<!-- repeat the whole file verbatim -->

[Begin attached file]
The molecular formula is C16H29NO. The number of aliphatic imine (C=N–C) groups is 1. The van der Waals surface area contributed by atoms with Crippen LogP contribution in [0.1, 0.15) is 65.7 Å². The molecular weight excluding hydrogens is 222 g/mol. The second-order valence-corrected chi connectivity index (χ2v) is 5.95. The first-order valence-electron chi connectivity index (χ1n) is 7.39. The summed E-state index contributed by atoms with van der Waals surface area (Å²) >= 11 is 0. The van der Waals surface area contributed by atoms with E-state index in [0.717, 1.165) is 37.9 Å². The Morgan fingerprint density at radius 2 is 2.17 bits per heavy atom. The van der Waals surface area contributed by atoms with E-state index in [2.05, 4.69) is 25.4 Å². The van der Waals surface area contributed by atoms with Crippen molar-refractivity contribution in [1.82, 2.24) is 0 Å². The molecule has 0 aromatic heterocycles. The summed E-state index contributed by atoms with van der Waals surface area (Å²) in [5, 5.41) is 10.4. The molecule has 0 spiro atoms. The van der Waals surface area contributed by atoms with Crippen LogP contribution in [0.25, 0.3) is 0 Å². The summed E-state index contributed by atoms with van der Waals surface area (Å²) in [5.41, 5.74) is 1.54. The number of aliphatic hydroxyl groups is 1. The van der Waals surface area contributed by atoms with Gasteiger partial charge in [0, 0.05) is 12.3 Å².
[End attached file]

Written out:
The molecular formula is C16H29NO. The number of aliphatic imine (C=N–C) groups is 1. The van der Waals surface area contributed by atoms with Crippen LogP contribution in [0.1, 0.15) is 65.7 Å². The molecular weight excluding hydrogens is 222 g/mol. The second-order valence-corrected chi connectivity index (χ2v) is 5.95. The first-order valence-electron chi connectivity index (χ1n) is 7.39. The summed E-state index contributed by atoms with van der Waals surface area (Å²) >= 11 is 0. The van der Waals surface area contributed by atoms with E-state index in [0.717, 1.165) is 37.9 Å². The Morgan fingerprint density at radius 2 is 2.17 bits per heavy atom. The van der Waals surface area contributed by atoms with E-state index in [2.05, 4.69) is 25.4 Å². The van der Waals surface area contributed by atoms with Crippen molar-refractivity contribution in [1.82, 2.24) is 0 Å². The molecule has 0 aromatic heterocycles. The summed E-state index contributed by atoms with van der Waals surface area (Å²) in [5, 5.41) is 10.4. The molecule has 0 spiro atoms. The van der Waals surface area contributed by atoms with Crippen LogP contribution in [0.25, 0.3) is 0 Å². The summed E-state index contributed by atoms with van der Waals surface area (Å²) in [5.41, 5.74) is 1.54. The number of aliphatic hydroxyl groups is 1. The van der Waals surface area contributed by atoms with Gasteiger partial charge in [0, 0.05) is 12.3 Å².